Touching memoir of Chinese Cultural Revolution
OPENS MAY 9, CERT 12, 110 MINS
Set during the ’70s in one of Mao’s “re-education” camps, director Dai Sijie’s film follows the fortunes of two teenagers, Luo and Ma, both from an educated background, whose middle-class parents have been branded bourgeois and degenerate. They manage to evade the worst excesses of the autocratic camp chief by taking advantage of his politically myopic, anti-bourgeois outlook?they play him a Mozart violin piece, explaining that it is a contemporary folk tune in praise of Karl Marx. By such means, they keep alive their clandestine interest in Western culture. Both fall in love with the granddaughter of the village tailor, introducing her to the joys of Balzac.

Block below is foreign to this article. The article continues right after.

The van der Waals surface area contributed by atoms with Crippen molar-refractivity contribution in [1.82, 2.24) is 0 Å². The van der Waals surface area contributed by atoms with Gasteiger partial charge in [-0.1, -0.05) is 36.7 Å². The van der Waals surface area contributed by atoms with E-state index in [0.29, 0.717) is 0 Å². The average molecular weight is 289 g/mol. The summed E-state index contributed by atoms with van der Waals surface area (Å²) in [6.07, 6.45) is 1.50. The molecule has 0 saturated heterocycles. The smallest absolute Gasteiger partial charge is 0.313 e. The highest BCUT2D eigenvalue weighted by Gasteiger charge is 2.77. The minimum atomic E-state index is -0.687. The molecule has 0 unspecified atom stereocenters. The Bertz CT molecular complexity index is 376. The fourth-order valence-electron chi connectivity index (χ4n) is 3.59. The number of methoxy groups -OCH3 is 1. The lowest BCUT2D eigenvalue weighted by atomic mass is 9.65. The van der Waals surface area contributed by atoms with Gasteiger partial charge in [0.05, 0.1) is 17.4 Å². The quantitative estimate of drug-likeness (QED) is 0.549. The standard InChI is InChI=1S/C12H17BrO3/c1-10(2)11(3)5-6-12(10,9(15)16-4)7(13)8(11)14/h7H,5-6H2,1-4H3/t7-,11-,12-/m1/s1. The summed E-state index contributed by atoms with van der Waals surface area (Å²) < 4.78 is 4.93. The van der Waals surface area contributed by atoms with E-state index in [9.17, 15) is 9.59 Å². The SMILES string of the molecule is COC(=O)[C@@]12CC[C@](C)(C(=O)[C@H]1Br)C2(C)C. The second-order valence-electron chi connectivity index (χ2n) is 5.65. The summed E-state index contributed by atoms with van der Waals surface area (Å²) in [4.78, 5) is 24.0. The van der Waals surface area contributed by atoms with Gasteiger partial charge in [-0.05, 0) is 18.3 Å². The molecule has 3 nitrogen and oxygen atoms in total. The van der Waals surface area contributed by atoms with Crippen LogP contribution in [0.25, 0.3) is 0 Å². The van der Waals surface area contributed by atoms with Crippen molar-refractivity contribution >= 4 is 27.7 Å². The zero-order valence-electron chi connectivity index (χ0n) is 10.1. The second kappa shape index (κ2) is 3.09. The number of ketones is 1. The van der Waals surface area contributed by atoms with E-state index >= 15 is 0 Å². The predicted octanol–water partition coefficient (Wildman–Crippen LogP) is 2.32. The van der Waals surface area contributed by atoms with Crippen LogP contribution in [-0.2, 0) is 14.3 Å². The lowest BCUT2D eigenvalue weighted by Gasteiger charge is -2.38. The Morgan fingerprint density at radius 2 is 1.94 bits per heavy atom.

Filmed in the vertiginous beauty of the Sichuan Province, Balzac… would be a depressing account of the egregious dogma of Maoism if it weren’t amply redeemed by an indomitable spirit of humour and resourcefulness.